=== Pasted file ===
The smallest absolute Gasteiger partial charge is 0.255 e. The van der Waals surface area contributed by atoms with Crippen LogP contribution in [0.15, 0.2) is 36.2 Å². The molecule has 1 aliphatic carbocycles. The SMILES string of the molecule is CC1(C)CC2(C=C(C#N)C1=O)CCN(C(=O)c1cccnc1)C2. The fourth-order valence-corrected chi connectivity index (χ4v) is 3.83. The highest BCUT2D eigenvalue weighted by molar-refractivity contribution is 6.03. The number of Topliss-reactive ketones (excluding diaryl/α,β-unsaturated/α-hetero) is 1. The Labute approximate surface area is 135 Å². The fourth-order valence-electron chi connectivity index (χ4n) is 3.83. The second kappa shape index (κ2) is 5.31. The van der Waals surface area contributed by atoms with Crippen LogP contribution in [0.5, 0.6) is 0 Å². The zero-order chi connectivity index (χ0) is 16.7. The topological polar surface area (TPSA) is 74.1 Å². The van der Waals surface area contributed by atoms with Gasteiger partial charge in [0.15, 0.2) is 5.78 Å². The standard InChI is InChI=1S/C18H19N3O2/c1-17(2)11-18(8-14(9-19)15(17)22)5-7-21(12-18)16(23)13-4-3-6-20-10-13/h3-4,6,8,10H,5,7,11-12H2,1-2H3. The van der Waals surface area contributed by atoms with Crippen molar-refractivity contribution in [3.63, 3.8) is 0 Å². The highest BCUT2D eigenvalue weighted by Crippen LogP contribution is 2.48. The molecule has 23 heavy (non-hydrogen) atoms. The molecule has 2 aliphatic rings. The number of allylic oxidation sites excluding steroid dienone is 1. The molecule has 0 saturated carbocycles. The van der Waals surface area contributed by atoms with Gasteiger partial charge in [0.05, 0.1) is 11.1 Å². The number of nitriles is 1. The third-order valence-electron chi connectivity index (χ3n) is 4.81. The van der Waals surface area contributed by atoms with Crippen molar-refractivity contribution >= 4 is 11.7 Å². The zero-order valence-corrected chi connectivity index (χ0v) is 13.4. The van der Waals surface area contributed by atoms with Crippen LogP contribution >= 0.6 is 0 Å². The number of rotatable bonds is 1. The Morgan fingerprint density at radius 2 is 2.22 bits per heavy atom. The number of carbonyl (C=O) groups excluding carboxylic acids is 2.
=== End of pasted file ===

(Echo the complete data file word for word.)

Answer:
The smallest absolute Gasteiger partial charge is 0.255 e. The van der Waals surface area contributed by atoms with Crippen LogP contribution in [0.15, 0.2) is 36.2 Å². The molecule has 1 aliphatic carbocycles. The SMILES string of the molecule is CC1(C)CC2(C=C(C#N)C1=O)CCN(C(=O)c1cccnc1)C2. The fourth-order valence-corrected chi connectivity index (χ4v) is 3.83. The highest BCUT2D eigenvalue weighted by molar-refractivity contribution is 6.03. The number of Topliss-reactive ketones (excluding diaryl/α,β-unsaturated/α-hetero) is 1. The Labute approximate surface area is 135 Å². The fourth-order valence-electron chi connectivity index (χ4n) is 3.83. The second kappa shape index (κ2) is 5.31. The van der Waals surface area contributed by atoms with Crippen LogP contribution in [0.5, 0.6) is 0 Å². The zero-order chi connectivity index (χ0) is 16.7. The topological polar surface area (TPSA) is 74.1 Å². The van der Waals surface area contributed by atoms with Gasteiger partial charge in [0.15, 0.2) is 5.78 Å². The standard InChI is InChI=1S/C18H19N3O2/c1-17(2)11-18(8-14(9-19)15(17)22)5-7-21(12-18)16(23)13-4-3-6-20-10-13/h3-4,6,8,10H,5,7,11-12H2,1-2H3. The van der Waals surface area contributed by atoms with Crippen molar-refractivity contribution in [3.63, 3.8) is 0 Å². The highest BCUT2D eigenvalue weighted by Crippen LogP contribution is 2.48. The molecule has 23 heavy (non-hydrogen) atoms. The molecule has 2 aliphatic rings. The number of allylic oxidation sites excluding steroid dienone is 1. The molecule has 0 saturated carbocycles. The van der Waals surface area contributed by atoms with Gasteiger partial charge in [0.05, 0.1) is 11.1 Å². The number of nitriles is 1. The third-order valence-electron chi connectivity index (χ3n) is 4.81. The van der Waals surface area contributed by atoms with Crippen molar-refractivity contribution >= 4 is 11.7 Å². The zero-order valence-corrected chi connectivity index (χ0v) is 13.4. The van der Waals surface area contributed by atoms with Crippen LogP contribution >= 0.6 is 0 Å². The number of rotatable bonds is 1. The Morgan fingerprint density at radius 2 is 2.22 bits per heavy atom. The number of carbonyl (C=O) groups excluding carboxylic acids is 2.